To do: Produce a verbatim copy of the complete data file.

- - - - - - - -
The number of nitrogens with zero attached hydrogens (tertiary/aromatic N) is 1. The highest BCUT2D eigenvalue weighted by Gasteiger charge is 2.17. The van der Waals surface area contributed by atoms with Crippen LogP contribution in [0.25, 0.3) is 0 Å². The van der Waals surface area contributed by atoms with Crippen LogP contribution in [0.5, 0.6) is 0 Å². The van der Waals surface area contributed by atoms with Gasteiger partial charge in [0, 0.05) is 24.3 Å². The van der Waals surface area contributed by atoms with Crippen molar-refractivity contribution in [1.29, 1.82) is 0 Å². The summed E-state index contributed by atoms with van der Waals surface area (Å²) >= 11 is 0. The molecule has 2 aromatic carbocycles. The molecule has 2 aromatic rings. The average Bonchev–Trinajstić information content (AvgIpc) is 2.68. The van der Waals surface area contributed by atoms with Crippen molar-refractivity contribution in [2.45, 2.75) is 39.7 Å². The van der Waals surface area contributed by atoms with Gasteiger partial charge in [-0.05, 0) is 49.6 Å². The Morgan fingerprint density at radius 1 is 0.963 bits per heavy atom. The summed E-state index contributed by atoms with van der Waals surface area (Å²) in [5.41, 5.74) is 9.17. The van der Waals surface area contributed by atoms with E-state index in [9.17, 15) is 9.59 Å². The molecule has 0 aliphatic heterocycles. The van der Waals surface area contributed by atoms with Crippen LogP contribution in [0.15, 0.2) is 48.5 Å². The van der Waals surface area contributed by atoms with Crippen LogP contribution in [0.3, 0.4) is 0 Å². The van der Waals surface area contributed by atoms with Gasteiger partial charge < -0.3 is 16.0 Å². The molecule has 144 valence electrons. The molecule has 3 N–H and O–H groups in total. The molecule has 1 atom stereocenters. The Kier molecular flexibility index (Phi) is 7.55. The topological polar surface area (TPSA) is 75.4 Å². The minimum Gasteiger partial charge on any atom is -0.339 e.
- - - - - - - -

The number of nitrogens with zero attached hydrogens (tertiary/aromatic N) is 1. The highest BCUT2D eigenvalue weighted by Gasteiger charge is 2.17. The van der Waals surface area contributed by atoms with Crippen LogP contribution in [0.25, 0.3) is 0 Å². The van der Waals surface area contributed by atoms with Crippen LogP contribution in [0.5, 0.6) is 0 Å². The van der Waals surface area contributed by atoms with Gasteiger partial charge in [0, 0.05) is 24.3 Å². The van der Waals surface area contributed by atoms with Crippen molar-refractivity contribution in [1.29, 1.82) is 0 Å². The summed E-state index contributed by atoms with van der Waals surface area (Å²) >= 11 is 0. The molecule has 2 aromatic carbocycles. The molecule has 2 aromatic rings. The average Bonchev–Trinajstić information content (AvgIpc) is 2.68. The van der Waals surface area contributed by atoms with Crippen molar-refractivity contribution in [2.45, 2.75) is 39.7 Å². The van der Waals surface area contributed by atoms with Gasteiger partial charge in [-0.05, 0) is 49.6 Å². The Morgan fingerprint density at radius 1 is 0.963 bits per heavy atom. The summed E-state index contributed by atoms with van der Waals surface area (Å²) in [5.41, 5.74) is 9.17. The van der Waals surface area contributed by atoms with E-state index in [9.17, 15) is 9.59 Å². The molecule has 0 aliphatic heterocycles. The van der Waals surface area contributed by atoms with Crippen LogP contribution in [0.15, 0.2) is 48.5 Å². The van der Waals surface area contributed by atoms with Crippen LogP contribution in [0.3, 0.4) is 0 Å². The van der Waals surface area contributed by atoms with Gasteiger partial charge < -0.3 is 16.0 Å². The molecule has 144 valence electrons. The molecule has 3 N–H and O–H groups in total. The molecule has 1 atom stereocenters. The Kier molecular flexibility index (Phi) is 7.55. The topological polar surface area (TPSA) is 75.4 Å². The minimum Gasteiger partial charge on any atom is -0.339 e.